Add Social Media Buttons: Not only is your website footer great real estate to sneak in those social media buttons, they’re so frequently placed in this space that your customers will often know to look there to find them. When adding your Facebook, Twitter, LinkedIn, YouTube, Pinterest, and Instagram buttons, make sure that you take the time to locate or design buttons that all look alike and all match your site. WordPress offers a handful of plugins that allows for this capability. Website building tools like Wix offer this as well.

When setting up your buttons, you’ll want to place them all in the same area and equal distance apart from one another. Double check that your buttons indeed link to your social media pages and not just a login screen. Lastly, don’t include buttons to social media platforms you hardly ever use. Linking to a bare-bones account will not present your company in a positive light.

Have A Copyright Notice: Including a copyright notice in your footer is a step most bloggers, business professionals, and website owners take to prevent their images from being copied and pasted into someone else’s site, and their web copy and blog articles from being reposted as another’s work. Copyright infringement is illegal and it’s a huge problem on the internet as many website owners either don’t recognize that they’re stealing, or they don’t think they’ll be caught. While a copyright notice may not prevent someone from using your graphics or reframing your blog post, it may cause them to think twice.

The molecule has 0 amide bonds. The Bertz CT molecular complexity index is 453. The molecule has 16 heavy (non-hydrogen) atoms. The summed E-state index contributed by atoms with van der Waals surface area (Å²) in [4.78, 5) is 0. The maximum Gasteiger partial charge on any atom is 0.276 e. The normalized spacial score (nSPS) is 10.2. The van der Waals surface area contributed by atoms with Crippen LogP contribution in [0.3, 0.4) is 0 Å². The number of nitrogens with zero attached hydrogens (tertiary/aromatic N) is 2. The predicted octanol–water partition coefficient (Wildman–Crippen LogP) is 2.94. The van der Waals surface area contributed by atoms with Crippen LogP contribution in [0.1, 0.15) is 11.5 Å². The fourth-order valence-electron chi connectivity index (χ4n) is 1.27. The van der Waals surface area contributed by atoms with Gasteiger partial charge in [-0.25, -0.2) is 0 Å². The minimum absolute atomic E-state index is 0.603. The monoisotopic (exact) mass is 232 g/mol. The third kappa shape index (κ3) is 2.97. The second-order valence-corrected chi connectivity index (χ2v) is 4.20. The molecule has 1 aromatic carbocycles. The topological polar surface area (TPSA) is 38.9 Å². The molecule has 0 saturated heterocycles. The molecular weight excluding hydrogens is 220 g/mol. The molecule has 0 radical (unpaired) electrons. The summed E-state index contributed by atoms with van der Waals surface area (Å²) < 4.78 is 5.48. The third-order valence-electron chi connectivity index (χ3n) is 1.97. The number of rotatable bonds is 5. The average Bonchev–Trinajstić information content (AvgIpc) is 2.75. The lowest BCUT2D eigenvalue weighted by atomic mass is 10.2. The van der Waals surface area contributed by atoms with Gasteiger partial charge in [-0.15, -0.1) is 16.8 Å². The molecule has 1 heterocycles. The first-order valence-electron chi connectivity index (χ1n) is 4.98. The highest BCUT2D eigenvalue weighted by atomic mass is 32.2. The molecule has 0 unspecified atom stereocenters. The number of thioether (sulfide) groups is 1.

You can copyright your work just by including a copyright notice. This statement includes the copyright symbol, the name of the copyright owner, and the current year (or span between the year it was created and the current year). You can also add the statement “All Rights Reserved,” which means nothing on your website can be reused for additional purposes. If some of your information can be reused, or reused under certain circumstances, you can use the phrase “Some Rights Reserved.”


© 2015, A Small Orange, LLC

Copyright © 2015 Loot Crate

Copyright © 2015 Pizzaria Uno Corporation. All Rights Reserved.